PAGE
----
Presented by the local Dai nobility to a British customs officer in 1936.
Base 7 mm
Middle 5 mm
Near tip 4 mm
Base 26 mm
Middle 26.5 mm
Widest 29 mm
10.8 cm from hilt
Iron, steel, wood, silver, ivory, plant fiber, silk, precious stone possibly ruby
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According to a monograph of 1900, Burmese ivory carving saw its height between 1870 and 1900. Two rival families of carvers claimed to have invented the craft in recent times, while some legends suggest much earlier origins.
The best carving in ivory was done in Moulmein (Mawlamyine) in the southern stretch of Burma with some "fairly good work" done in Pyinmana in central Burma. There had also been a carver active in Rangoon (Yangon), but by 1900 he had retired and outsourced orders to Moulmein.1
The entire industry in Moulmein consisted of only 8-12 tusks a year.
In Moulmein, the ivory is procured chiefly from Shan traders and occasionally from the local timber mills, or the Commissariat Department when an elephant happens to die or break its tusks.2
Apparently, all ivory carving was done on special order:
Articles are not manufactured in anticipation of the demand, but solely to meet orders received.3
A somewhat short Burmese dha with an ivory hilt. The steel blade of typical form, narrow and with a gradual widening towards the tip section and a false backedge running about 2/3rd of the blade length. A narrow groove on either side is crosshatched and decorated with scrollwork in silver wire. According to Bell, such swords were made much like Japanese swords with an outer casing of steel around a softer iron core.4
The hilt consists of an ivory grip section with silver pommel and silver ferrule. Pommel and ferrule are both worked in repousse in traditional Burmese floral designs, the back of the pommel is decorated with a large star and five smaller stars surrounding it.
The grip section is finely carved with a tall, bearded figure holding his long mustache. Above his head is another face that appears to wear the pommel as a hat. It has what appear to be ruby eyes.5
At the back of the grip section is another seated figure, the rest of the decoration is floral in nature.
The wooden scabbard is entirely clad in silver, consisting of six segments with ribbed bands covering the seems. The surface is engraved with Burmese floral designs around a series of cartouches on either side. At the top of the scabbard is a plant fiber cord, covered with deep green silk velvet.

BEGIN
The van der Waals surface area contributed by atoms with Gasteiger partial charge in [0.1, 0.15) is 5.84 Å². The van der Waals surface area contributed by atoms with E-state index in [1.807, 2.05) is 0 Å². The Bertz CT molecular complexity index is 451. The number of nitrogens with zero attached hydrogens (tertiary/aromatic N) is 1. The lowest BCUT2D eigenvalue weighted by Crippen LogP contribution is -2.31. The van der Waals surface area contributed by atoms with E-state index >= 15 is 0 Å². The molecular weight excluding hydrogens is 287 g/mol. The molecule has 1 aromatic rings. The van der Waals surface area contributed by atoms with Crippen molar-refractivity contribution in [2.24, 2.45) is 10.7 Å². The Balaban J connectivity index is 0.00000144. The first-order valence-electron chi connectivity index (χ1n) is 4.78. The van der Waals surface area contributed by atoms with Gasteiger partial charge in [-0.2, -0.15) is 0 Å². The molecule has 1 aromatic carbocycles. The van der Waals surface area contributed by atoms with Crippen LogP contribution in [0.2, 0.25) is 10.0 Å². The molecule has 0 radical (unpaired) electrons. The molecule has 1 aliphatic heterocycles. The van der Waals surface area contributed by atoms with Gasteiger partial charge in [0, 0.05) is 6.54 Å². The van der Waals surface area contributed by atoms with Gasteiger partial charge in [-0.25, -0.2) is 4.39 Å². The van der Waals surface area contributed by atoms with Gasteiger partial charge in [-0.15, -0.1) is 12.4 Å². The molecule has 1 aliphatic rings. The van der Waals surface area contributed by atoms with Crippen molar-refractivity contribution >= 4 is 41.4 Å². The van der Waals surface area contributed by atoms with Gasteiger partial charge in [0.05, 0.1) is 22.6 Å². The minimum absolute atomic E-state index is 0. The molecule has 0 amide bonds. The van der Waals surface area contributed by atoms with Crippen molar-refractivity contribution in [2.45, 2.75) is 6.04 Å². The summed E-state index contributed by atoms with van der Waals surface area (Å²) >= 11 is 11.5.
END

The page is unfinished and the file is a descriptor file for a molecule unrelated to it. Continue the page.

A charming Burmese dha that makes use of high-end materials and decorative elements, while none of the work represents the best of what the more metropolitan Burmese craftsmen could do. I, therefore, believe it was probably the sword of some local chief, or otherwise a Burmese of some means and status but in a smaller, rural community.
The ivory carving has a nice strong presence yet not the fine carving described as being done in Moulmein. Perhaps this is an example of the work done in Pyinmana.
1. H.S. Pratt, I.C.S.; Monograph on Ivory Carving in Burma, Rangoon, Printed by the Superintendent, goverment Printing Burma, 1901. (Written in 1900.)
4. E.N. Bell I.C.S.; A Monograph on Iron and Steel Work in Burma. Rangoon, Superintendent, Government Printing Burma, 1907.
5. Given the fact that 90% of the world's rubies come from Burma's "Valley of the Rubies" in Mogok, these might actually be rubies.
To meet the demands of the Convention International Trade of Endangered Species (CITES), this object is sold with an appraisal document from a certified Dutch appraiser of the TMV Federation. Among others, it states that the item is manufactured in the 19th century. The handle is of ivory of the species Elephas Maximus, listed on CITES appendix I.
The item is within article 2 of council regulation EC NO338/97 and within Convention of International Trade of Endangered Species (CITES): The materials were removed from the wild and significantly altered from their natural state well before the date of the convention: June 1st, 1947. It can be freely traded within the EU without a permit and is eligible for a CITES export permit for trade outside of the EU.
Buyers outside of Europe: Beware that it may not be possible to export the item to your country due to restrictions on international ivory trade. CITES sets the minimal restrictions, countries, and states under the convention often maintain further restrictions on top of CITES. I will be happy to advise.
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An outstanding example with very fine silver and moth-of-pearl work.
On a sturdy, user-grade blade with temper line.
An unusual cross-cultural mix, blending Burmese, Japanese and Indian parts.
With iron ferrule and copper and silver overlaid blade.
Collected by a Russian prince from the hill peoples of central Vietnam in 1892.